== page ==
Mormon Sugar Addiction
Six Mormons try to become ‘Biggest Loser’
Published: Tuesday, Feb. 22, 2011
By Natalie Barrett,
On Sundays, behind the doors of The Biggest Loser ranch, and unseen by almost 9.5 million viewers, several contestants of the hit reality television show meet in Moses Kinikini’s bedroom for a worship service and to share their testimonies. Six of the 22 contestants on NBC’s “The Biggest Loser” this season are members of The Church of Jesus Christ of Latter-day Saints, namely Moses Kinikini, Kaylee Kinikini, Rulon Gardner, Justin Pope, Sarah Nitta and Denise Hill.
Ice cream a staple of Mormon households
Author: Trent Toone
01 July 2010
Question: As a monkey is to bananas, a Mormon is to …?
If you answered macaroni and cheese, Jell-O or funeral potatoes, sorry, you are incorrect.
If you said ice cream, you are a winner.
I could find no documented evidence to prove that Mormons eat more ice cream than other religions, but you need only observe to discover the truth.
A million summer family gatherings would not have been the same without the sweet, creamy taste of ice cream.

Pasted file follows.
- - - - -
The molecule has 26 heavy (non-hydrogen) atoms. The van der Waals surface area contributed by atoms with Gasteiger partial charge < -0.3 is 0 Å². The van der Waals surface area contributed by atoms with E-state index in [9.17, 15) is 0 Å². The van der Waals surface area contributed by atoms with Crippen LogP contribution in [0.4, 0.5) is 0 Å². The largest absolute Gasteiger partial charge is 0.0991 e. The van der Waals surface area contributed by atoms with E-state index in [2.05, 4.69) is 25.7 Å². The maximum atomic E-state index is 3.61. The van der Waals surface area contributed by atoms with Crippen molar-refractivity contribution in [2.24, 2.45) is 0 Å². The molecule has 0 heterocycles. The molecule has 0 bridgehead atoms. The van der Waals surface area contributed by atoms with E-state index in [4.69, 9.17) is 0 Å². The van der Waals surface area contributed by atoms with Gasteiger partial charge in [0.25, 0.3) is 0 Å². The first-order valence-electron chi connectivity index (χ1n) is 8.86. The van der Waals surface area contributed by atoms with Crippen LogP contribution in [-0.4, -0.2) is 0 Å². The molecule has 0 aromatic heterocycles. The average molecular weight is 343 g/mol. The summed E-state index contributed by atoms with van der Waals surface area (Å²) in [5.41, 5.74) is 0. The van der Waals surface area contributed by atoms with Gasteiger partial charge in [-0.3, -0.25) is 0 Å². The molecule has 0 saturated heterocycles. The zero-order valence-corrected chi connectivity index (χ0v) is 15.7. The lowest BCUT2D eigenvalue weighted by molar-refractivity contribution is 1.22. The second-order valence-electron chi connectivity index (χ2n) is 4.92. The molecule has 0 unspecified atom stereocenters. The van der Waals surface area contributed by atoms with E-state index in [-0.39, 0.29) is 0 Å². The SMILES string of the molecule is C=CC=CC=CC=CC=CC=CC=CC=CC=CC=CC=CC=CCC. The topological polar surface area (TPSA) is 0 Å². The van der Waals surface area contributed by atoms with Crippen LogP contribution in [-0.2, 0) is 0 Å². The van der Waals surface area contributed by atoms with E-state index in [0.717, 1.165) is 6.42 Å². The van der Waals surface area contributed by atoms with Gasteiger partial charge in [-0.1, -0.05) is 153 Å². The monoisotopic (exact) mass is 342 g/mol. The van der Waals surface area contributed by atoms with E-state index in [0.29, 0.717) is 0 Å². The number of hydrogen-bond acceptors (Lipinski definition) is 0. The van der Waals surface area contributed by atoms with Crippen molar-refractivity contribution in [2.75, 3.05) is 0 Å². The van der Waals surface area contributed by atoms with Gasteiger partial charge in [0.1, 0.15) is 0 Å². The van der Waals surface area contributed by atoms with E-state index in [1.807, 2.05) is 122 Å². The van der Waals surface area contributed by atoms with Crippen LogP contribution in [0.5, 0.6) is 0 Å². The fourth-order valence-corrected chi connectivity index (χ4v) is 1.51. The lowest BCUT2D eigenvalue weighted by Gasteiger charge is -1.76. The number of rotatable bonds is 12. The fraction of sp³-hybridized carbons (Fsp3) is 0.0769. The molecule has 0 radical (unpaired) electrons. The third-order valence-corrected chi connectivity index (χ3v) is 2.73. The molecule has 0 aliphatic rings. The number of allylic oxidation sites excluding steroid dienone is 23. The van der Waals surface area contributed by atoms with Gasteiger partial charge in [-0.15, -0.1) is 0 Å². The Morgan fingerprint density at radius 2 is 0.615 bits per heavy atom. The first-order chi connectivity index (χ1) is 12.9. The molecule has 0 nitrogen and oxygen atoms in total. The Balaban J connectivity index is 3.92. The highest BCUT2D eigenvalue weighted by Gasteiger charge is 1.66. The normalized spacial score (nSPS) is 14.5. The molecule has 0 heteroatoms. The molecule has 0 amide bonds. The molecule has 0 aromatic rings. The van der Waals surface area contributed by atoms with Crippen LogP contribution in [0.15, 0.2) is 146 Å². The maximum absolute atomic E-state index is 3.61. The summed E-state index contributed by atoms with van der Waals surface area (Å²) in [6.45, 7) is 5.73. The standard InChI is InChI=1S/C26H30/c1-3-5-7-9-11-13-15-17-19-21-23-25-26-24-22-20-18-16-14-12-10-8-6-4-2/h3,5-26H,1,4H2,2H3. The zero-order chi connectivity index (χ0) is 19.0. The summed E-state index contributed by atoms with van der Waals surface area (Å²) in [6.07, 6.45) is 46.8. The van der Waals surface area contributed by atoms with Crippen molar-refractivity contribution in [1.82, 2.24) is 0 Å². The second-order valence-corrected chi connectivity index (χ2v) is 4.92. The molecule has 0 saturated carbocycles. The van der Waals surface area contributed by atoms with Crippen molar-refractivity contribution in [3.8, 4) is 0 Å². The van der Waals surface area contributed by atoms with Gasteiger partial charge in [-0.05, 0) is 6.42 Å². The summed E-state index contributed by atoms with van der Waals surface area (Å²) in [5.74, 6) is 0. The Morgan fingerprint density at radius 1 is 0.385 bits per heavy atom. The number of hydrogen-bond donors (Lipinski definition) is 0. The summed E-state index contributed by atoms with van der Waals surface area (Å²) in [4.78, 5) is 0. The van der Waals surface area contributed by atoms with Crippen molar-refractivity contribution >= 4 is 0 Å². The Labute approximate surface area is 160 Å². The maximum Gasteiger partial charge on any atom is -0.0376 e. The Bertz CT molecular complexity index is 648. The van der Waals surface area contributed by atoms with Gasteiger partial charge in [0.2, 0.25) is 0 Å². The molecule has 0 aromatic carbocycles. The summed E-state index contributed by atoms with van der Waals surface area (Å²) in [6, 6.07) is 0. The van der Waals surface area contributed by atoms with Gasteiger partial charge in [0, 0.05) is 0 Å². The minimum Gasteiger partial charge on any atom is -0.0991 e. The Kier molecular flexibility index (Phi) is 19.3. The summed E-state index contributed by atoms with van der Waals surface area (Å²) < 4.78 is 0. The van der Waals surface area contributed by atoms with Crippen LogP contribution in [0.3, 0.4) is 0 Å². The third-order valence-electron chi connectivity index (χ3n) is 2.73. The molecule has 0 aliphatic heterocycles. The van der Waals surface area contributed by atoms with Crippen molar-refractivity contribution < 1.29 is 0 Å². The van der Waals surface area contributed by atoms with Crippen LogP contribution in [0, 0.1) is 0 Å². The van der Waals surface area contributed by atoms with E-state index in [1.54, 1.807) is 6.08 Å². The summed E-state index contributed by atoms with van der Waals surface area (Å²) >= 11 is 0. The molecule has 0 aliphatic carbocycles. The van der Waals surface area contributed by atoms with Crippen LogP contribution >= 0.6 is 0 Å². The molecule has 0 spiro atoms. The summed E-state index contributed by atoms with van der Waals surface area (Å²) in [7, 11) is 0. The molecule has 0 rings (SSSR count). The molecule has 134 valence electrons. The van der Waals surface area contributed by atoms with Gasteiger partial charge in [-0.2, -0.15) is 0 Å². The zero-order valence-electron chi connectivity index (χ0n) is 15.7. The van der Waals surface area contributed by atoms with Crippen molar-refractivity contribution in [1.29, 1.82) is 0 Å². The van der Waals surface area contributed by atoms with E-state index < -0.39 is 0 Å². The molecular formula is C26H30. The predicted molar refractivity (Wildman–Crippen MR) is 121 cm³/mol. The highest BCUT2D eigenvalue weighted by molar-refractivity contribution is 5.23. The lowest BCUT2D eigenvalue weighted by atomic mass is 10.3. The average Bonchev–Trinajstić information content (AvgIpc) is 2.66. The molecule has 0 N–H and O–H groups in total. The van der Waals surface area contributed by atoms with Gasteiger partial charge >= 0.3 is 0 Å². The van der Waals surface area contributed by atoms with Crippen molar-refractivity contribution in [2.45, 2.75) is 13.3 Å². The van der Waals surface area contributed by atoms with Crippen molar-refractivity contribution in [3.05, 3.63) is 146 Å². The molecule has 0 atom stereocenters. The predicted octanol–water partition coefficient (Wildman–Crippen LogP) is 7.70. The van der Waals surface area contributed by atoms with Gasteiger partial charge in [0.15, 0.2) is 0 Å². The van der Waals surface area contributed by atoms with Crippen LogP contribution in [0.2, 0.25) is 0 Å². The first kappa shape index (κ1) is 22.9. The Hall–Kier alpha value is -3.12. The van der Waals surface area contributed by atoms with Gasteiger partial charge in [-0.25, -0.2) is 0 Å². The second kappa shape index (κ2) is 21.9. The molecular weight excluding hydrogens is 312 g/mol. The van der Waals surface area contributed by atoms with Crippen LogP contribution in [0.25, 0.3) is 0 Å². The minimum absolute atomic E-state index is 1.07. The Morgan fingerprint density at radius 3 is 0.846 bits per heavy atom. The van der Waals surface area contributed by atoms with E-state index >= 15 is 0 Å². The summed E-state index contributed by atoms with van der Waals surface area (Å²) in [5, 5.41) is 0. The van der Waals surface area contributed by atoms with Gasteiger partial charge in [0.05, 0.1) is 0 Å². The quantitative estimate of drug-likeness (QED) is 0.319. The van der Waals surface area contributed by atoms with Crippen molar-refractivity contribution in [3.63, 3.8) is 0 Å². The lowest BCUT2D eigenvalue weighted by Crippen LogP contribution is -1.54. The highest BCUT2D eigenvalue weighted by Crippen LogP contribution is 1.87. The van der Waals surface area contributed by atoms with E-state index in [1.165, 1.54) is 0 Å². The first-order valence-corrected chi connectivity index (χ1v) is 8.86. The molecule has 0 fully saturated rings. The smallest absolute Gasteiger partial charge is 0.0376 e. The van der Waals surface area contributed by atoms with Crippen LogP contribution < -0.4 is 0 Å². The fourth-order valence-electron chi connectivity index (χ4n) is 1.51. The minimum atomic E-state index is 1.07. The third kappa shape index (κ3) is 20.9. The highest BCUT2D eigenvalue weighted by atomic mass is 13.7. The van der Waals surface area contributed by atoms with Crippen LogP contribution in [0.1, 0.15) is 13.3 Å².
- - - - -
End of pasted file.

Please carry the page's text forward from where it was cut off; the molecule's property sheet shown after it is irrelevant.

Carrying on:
The Mormon dating culture would be crippled if it weren't for an assorted variety of yummy flavors, sometimes mixed with fruit or candy. As a poor college student, a walk to the local ice cream parlor was all I could afford. The girls didn't seem to mind.
Attend any warm-weather ward activity, and you will find the soft and smooth icy dessert there.
As you plan your summer activities, don't forget to have some old-fashioned fun with ice cream. You can even find recipes on lds.org. Here are a few, taken from the July 1978 New Era:
Easy Creamy Ice Cream
You will need:
1 small package gelatin (match the flavor to the flavor of fruit used)
4 cups sugar
4 cups mashed fruit (strawberries and bananas are especially good)
1⁄2 tablespoon salt
Juice of 1 lemon (2 tablespoons)
1 quart cream (whipped)
11⁄2 quarts milk
Dissolve the gelatin in 2 cups of boiling water. Let it cool. Mix the sugar, fruit, salt and lemon juice together in a bowl. Mix the gelatin in and pour mixture in ice cream freezer container. Add the whipped cream. Pour in enough milk to fill can (just below the top line of the container). Fold together. Freeze. Makes 4 quarts.
Custard Base Vanilla Ice Cream
You will need: